Those responsible for an gun attack on a man in Osborne Street have been labelled as “barbaric” by an SDLP Derry and Strabane District Council candidate.
At around 11pm on Sunday evening, a gang of three men forced their way into a house in Osborne Street.
Two of the men ran upstairs where they shot a 20 year-old man in one knee. The man was taken to Altnagelvin Hospital.
Another man and a woman were held at gun point downstairs during the attack.
Shauna Cusack spoke to member of the victim’s family and stated there can be no excuse for individuals taking the law into their own hands.
“This is not only an attack on a young man but on a community who wish to leave this type of barbaric behaviour in the past.
“I can only condemn this attack and feel for the victim’s family especially his mother who was out celebrating Mother’s Day while her son was going through this terrifying ordeal.
“Regardless of what he is accused of doing, the law cannot be taken into the hands of unaccountable individuals.”
Sinn Fein councillor for the area, Mickey Cooper, also condemned the attack and called on anyone with information to pass it on to the police.
“This is a very worrying development and follows a number of similar incidents in the city over recent weeks. I would urge anyone with information on this attack to contact the police.”
Information can be given by contacting the non-emergency number, 101. Alternatively, callers who do not wish to disclose their details can call the Crimestoppers charity anonymously on 0800 555 111.
Sunday evening’s attack comes hot on the heels of research published by the University of Ulster that suggests a direct link between suicidal behaviour in the North of Ireland and having experienced traumatic and conflict related events.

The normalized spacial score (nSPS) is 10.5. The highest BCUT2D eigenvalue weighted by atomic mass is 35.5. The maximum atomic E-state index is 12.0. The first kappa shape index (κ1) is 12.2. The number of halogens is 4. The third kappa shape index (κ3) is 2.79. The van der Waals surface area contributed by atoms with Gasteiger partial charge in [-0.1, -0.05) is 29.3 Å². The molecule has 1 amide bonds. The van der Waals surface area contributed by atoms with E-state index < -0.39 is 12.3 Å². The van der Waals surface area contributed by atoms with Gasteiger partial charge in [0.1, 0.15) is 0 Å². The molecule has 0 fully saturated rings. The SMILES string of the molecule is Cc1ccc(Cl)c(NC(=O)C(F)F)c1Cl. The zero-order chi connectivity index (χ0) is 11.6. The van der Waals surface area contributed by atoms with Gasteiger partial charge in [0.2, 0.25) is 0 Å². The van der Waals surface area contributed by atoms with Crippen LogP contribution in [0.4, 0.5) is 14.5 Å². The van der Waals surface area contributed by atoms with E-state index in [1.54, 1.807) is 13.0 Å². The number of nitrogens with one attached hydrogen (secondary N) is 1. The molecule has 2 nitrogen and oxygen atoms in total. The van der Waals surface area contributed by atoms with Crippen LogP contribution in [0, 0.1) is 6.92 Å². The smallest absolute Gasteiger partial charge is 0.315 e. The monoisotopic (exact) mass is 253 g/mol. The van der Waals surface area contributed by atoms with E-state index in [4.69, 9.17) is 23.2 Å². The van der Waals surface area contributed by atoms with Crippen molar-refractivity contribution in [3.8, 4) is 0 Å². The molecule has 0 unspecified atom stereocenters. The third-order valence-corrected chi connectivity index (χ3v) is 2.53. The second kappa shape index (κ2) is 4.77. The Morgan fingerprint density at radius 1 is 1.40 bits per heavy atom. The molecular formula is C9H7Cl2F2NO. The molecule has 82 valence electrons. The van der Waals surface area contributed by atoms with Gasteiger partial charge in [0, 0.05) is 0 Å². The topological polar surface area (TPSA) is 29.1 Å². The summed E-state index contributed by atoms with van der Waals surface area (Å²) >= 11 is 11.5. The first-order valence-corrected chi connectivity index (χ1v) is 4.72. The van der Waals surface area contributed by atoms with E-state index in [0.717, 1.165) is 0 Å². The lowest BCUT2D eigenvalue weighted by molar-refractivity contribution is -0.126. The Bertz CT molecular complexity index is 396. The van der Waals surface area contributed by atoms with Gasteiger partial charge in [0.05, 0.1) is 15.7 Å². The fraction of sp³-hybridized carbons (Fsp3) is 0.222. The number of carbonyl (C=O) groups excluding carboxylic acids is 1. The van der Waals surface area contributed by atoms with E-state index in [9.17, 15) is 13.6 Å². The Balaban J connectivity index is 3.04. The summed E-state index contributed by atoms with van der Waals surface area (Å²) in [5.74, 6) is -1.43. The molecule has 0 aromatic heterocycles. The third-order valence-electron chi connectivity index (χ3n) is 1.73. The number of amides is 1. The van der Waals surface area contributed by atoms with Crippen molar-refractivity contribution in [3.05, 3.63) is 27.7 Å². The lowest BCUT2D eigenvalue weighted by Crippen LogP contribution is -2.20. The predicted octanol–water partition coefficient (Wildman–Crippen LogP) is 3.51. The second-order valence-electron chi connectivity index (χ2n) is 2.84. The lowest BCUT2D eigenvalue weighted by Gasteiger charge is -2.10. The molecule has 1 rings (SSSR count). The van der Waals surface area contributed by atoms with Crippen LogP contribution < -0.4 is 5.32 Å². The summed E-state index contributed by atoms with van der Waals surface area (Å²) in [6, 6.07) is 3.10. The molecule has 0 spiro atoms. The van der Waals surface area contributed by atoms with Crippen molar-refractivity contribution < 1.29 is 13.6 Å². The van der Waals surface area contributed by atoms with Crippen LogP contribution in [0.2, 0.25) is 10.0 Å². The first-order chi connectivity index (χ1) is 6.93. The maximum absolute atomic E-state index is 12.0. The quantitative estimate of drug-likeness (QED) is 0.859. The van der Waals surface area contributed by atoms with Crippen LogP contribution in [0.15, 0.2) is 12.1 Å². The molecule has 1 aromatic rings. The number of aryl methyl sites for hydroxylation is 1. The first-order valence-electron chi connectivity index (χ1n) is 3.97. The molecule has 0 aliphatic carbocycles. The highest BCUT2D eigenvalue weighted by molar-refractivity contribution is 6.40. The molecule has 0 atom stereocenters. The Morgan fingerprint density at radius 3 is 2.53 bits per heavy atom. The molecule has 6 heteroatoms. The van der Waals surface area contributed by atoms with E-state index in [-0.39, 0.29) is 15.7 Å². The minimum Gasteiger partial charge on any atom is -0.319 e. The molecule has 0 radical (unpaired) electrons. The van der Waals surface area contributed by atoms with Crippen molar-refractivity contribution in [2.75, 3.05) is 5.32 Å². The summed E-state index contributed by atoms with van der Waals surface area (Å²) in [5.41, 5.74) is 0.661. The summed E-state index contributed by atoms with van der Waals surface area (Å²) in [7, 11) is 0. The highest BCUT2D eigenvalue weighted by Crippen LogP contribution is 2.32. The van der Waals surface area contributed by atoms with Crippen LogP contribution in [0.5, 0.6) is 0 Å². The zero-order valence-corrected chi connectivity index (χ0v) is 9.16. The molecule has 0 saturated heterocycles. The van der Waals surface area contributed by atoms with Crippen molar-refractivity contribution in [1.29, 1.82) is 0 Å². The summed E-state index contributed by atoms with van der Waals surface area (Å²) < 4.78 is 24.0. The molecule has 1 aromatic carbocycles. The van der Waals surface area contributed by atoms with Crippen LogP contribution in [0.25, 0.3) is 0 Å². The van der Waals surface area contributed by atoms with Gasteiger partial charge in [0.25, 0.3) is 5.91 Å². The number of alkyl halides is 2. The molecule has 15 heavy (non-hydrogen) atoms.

The findings are based on extensive data from the university’s major study of the population’s mental health, part of the World Health Organisation’s World Mental Health Survey Initiative.
As part of this research the University of Ulster carried out detailed analysis of suicidal thoughts, plans and attempts in a sample of over 4000 people. Lead author of the paper, Professor Siobhan O’Neill from the Bamford Centre for Mental Health and Wellbeing at the university’s Magee Campus said:
“This is the first time evidence clearly demonstrating a trend of suicidal behaviour in people who have suffered, or witnessed, a traumatic, conflict related event has been found. The research also identifies lower levels of suicide attempts in this group, suggesting more worryingly, that this group may be more likely to actually take their own life on the first attempt.
“Our previous research has already shown that people who have been affected by the conflict have more severe and long lasting mental disorders. This new research is hugely significant because it demonstrates a new link between conflict and thinking about suicide.”